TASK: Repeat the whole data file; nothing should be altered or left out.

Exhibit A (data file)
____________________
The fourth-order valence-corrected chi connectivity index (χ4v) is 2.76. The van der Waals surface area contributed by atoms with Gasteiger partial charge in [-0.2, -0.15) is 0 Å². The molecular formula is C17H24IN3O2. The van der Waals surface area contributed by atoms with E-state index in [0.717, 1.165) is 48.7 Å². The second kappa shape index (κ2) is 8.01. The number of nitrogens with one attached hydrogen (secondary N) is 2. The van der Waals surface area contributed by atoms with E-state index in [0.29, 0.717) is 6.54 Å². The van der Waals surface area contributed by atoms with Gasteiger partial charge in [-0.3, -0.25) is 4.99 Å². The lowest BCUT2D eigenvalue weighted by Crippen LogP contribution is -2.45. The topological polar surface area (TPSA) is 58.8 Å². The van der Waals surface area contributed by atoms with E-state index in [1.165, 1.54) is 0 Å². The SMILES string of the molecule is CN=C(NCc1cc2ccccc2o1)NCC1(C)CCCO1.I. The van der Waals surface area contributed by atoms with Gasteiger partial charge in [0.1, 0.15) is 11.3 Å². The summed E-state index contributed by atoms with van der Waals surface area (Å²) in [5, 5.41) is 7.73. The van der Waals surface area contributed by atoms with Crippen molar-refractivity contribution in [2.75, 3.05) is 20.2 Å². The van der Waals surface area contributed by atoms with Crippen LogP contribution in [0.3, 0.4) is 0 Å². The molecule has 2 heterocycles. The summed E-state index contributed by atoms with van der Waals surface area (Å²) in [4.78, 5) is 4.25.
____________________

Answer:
The fourth-order valence-corrected chi connectivity index (χ4v) is 2.76. The van der Waals surface area contributed by atoms with Gasteiger partial charge in [-0.2, -0.15) is 0 Å². The molecular formula is C17H24IN3O2. The van der Waals surface area contributed by atoms with E-state index in [0.717, 1.165) is 48.7 Å². The second kappa shape index (κ2) is 8.01. The number of nitrogens with one attached hydrogen (secondary N) is 2. The van der Waals surface area contributed by atoms with E-state index in [0.29, 0.717) is 6.54 Å². The van der Waals surface area contributed by atoms with Gasteiger partial charge in [-0.3, -0.25) is 4.99 Å². The lowest BCUT2D eigenvalue weighted by Crippen LogP contribution is -2.45. The topological polar surface area (TPSA) is 58.8 Å². The van der Waals surface area contributed by atoms with E-state index in [1.165, 1.54) is 0 Å². The SMILES string of the molecule is CN=C(NCc1cc2ccccc2o1)NCC1(C)CCCO1.I. The van der Waals surface area contributed by atoms with Gasteiger partial charge in [0.1, 0.15) is 11.3 Å². The summed E-state index contributed by atoms with van der Waals surface area (Å²) in [5, 5.41) is 7.73. The van der Waals surface area contributed by atoms with Crippen molar-refractivity contribution in [2.75, 3.05) is 20.2 Å². The van der Waals surface area contributed by atoms with Crippen LogP contribution in [0.3, 0.4) is 0 Å². The molecule has 2 heterocycles. The summed E-state index contributed by atoms with van der Waals surface area (Å²) in [4.78, 5) is 4.25.